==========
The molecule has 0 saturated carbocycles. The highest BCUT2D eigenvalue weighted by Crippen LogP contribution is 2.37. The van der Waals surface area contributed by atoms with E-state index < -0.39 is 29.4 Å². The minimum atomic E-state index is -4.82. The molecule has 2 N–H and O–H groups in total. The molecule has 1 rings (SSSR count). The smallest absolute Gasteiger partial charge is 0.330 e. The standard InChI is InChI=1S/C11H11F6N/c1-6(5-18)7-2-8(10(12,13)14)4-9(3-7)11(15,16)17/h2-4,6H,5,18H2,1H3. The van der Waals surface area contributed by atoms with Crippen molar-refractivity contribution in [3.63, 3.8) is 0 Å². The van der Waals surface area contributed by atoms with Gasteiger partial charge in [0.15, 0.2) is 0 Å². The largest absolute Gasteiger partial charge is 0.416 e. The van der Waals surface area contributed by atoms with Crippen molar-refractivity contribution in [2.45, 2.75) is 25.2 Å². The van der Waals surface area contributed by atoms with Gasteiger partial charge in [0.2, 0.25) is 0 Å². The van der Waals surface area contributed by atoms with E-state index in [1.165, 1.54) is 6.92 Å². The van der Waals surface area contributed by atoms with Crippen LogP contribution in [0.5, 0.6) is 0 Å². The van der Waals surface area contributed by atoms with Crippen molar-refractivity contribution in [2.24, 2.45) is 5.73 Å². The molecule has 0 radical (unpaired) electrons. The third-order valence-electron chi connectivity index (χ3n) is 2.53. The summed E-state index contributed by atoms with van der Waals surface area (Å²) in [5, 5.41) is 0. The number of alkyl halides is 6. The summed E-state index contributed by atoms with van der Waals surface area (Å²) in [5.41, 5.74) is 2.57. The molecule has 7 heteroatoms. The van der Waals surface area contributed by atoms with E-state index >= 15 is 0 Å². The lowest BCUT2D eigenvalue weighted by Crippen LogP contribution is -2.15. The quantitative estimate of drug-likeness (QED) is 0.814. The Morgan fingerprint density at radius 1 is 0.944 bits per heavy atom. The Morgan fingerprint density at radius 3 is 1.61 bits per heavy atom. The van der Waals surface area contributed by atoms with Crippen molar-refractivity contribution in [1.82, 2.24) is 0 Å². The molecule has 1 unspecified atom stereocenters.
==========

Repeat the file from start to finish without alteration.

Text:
The molecule has 0 saturated carbocycles. The highest BCUT2D eigenvalue weighted by Crippen LogP contribution is 2.37. The van der Waals surface area contributed by atoms with E-state index < -0.39 is 29.4 Å². The minimum atomic E-state index is -4.82. The molecule has 2 N–H and O–H groups in total. The molecule has 1 rings (SSSR count). The smallest absolute Gasteiger partial charge is 0.330 e. The standard InChI is InChI=1S/C11H11F6N/c1-6(5-18)7-2-8(10(12,13)14)4-9(3-7)11(15,16)17/h2-4,6H,5,18H2,1H3. The van der Waals surface area contributed by atoms with Crippen molar-refractivity contribution in [3.63, 3.8) is 0 Å². The van der Waals surface area contributed by atoms with Gasteiger partial charge in [0.15, 0.2) is 0 Å². The largest absolute Gasteiger partial charge is 0.416 e. The van der Waals surface area contributed by atoms with Crippen molar-refractivity contribution in [2.45, 2.75) is 25.2 Å². The van der Waals surface area contributed by atoms with Gasteiger partial charge in [0.2, 0.25) is 0 Å². The van der Waals surface area contributed by atoms with E-state index in [1.165, 1.54) is 6.92 Å². The van der Waals surface area contributed by atoms with Crippen LogP contribution in [0.5, 0.6) is 0 Å². The van der Waals surface area contributed by atoms with Crippen molar-refractivity contribution in [2.24, 2.45) is 5.73 Å². The molecule has 0 radical (unpaired) electrons. The third-order valence-electron chi connectivity index (χ3n) is 2.53. The summed E-state index contributed by atoms with van der Waals surface area (Å²) in [5, 5.41) is 0. The number of alkyl halides is 6. The summed E-state index contributed by atoms with van der Waals surface area (Å²) in [5.41, 5.74) is 2.57. The molecule has 7 heteroatoms. The van der Waals surface area contributed by atoms with E-state index >= 15 is 0 Å². The lowest BCUT2D eigenvalue weighted by Crippen LogP contribution is -2.15. The quantitative estimate of drug-likeness (QED) is 0.814. The Morgan fingerprint density at radius 1 is 0.944 bits per heavy atom. The Morgan fingerprint density at radius 3 is 1.61 bits per heavy atom. The van der Waals surface area contributed by atoms with Crippen molar-refractivity contribution in [1.82, 2.24) is 0 Å². The molecule has 1 unspecified atom stereocenters.